To the Editor: Both pathogen-associated molecular patterns and damage-associated molecular patterns (DAMPs) are known to enhance levels of inflammation and tissue injury during sepsis. Mitochondria are a major source of DAMPs because they release mitochondrial (mt) DNA fragments during sepsis. Similar to bacterial DNA, circulating mtDNA can activate signaling pathways and promulgate inflammation. Previously, Puskarich et al found no significant elevation in the levels of plasma mtDNA in patients presenting to the emergency department with sepsis and septic shock. However, Schäfer et al found that serum mtDNA significantly increased in septic patients compared with controls. Moreover, our previous study showed that circulating mtDNA levels within 24 h after admission were significantly increased in the group of septic patients with acute lung injury. Thus, it remains unclear whether changes in mtDNA during sepsis are of clinical relevance. This study aimed to determine whether circulating mtDNA within 24 h of intensive care unit (ICU) admission can be used as a marker for the early diagnosis and prognosis of sepsis.
The study was carried out according to the principles of the Declaration of Helsinki and was approved by the Ethics Committee of the Peking Union Medical College Hospital (No. JS-3283). Informed consent was obtained from all participants or their relatives before inclusion in the study. The study was performed at the Peking Union Medical College Hospital between September 1, 2020 and October 31, 2021. Patients were enrolled within 24 h of entry into the ICU. All consecutive patients admitted with sepsis diagnosis in the ICU were assessed for possible inclusion. Exclusion criteria were: age <18 years, ICU stay <24 h, pulmonary embolism, having experienced a heart attack or acute exacerbation of previous heart disease during the last week, and undergoing heart surgery during the last week. Additionally, non-infected patients after surgery within 24 h were enrolled as the control group over the same time period. Blood samples were obtained within 24 h after ICU admission. Serum was separated by centrifugation at 3000 × g for 10 min and stored immediately at –80°C until assay.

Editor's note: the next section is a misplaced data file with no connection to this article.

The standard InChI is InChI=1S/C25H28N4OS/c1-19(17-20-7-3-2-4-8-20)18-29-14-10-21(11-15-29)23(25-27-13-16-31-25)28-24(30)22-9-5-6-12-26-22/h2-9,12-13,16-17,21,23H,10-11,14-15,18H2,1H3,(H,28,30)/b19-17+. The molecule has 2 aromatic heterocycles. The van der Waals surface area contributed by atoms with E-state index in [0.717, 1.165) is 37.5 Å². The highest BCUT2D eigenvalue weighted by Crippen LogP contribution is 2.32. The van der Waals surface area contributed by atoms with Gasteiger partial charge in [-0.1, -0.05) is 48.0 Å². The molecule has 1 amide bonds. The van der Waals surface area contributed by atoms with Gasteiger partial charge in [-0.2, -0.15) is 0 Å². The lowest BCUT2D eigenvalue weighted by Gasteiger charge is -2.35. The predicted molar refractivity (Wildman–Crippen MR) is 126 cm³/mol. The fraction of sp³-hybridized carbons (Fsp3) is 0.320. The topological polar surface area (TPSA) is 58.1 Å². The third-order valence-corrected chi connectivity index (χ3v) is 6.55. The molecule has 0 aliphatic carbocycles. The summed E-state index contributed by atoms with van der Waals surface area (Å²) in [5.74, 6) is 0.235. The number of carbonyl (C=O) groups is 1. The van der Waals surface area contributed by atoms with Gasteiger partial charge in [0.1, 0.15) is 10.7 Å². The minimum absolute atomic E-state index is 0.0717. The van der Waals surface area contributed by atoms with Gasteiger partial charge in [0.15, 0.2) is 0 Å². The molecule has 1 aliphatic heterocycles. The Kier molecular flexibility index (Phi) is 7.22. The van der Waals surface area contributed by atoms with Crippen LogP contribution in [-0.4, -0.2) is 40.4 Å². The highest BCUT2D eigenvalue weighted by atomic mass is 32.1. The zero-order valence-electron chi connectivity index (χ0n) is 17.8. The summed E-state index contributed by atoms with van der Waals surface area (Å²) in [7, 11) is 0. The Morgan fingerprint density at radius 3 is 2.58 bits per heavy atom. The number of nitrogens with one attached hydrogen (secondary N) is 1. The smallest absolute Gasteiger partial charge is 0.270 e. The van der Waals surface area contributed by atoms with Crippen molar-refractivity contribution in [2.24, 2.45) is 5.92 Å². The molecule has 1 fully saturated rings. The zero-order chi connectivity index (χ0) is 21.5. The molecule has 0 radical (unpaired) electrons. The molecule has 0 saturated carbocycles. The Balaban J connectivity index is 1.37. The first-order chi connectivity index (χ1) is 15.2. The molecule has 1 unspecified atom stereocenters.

Serum mtDNA was extracted using a QIAamp DNA Blood Mini Kit (Qiagen, Catalog No. 51185, Beijing, China), quantified using polymerase chain reaction for the mitochondrial ND1 gene, and measured in triplicate as reported previously. The primers for the mtND1 gene were forward 5′-ACACTAGCAGAGACCAACCG-3′ and reverse 5′-GAAGAATAGGGCGAA GGGGC-3′; and β-globin (forward, 5′-GTG CACCTG ACT CCT GAG GAG A-3′; reverse, 5′-CCT TGA TAC CAA CCT GCC CAG-3′) was used as the control. The fold-change was calculated by the 2-ΔΔCq method compared with standards in the kit (TaKaRa, Dalian, Liaoning, China) and showed using log-transformed copy number/μl to ensure normality.
Statistical analysis was performed using SPSS 23.0 (IBM, Armonk, NY, USA) and GraphPad Prism 8.0.2 (GraphPad Software Inc., San Diego, CA, USA). The normality of the data was evaluated using the Kolmogorov-Smirnov test. Variables with normal distribution are reported as mean and standard deviation, whereas the non-normal distribution data were reported as median (Q1, Q3). Differences between groups were evaluated using a one-way analysis of variance or the Kruskal-Wallis H test. Receiver operating characteristic curves were used to analyze the diagnostic efficacy of various indicators. P < 0.05 was considered to be statistically significant.
In total, 99 patients were enrolled in our study and were divided into two groups: the control group (n = 32) and the study group (n = 67). The study group was further divided into the septic non-shock subgroup (n = 40) and the septic shock subgroup (n = 27) according to Sepsis-3 guidelines. Moreover, according to the survival status at 28 days post-admission, the study group was divided into survival (n = 55) and non-survival (n = 12) groups. There were no significant differences in age, sex, body mass index, or Acute Physiology, and Chronic Health Evaluation II (APACHE II) score between the control and the study groups (P > 0.05). However, the study group had a significantly higher Sequential Organ Failure Assessment score, lactate, and procalcitonin levels than the control group.
Circulating mtDNA concentrations within 24 h of ICU admission were significantly increased in the study group compared with the control group (213.85 [144.18, 357.17] ng/ml vs. 44.53 (35.61, 56.70) ng/ml, Z = 8.01, P < 0.0001). Further subgroup analysis shows that serum mtDNA levels in the septic shock group were remarkably elevated compared with those in the septic non-shock group (297.58 [207.48, 525.49] ng/ml vs. 191.06 [126.71, 245.77] ng/ml, Z = 2.95, P = 0.003). Moreover, serum mtDNA levels in the non-survival group were remarkably elevated compared with those in the survival group (533.29 [370.84, 773.30] ng/ml vs. 192.82 (137.24, 245.171) ng/ml, Z = 4.68, P = 0.003).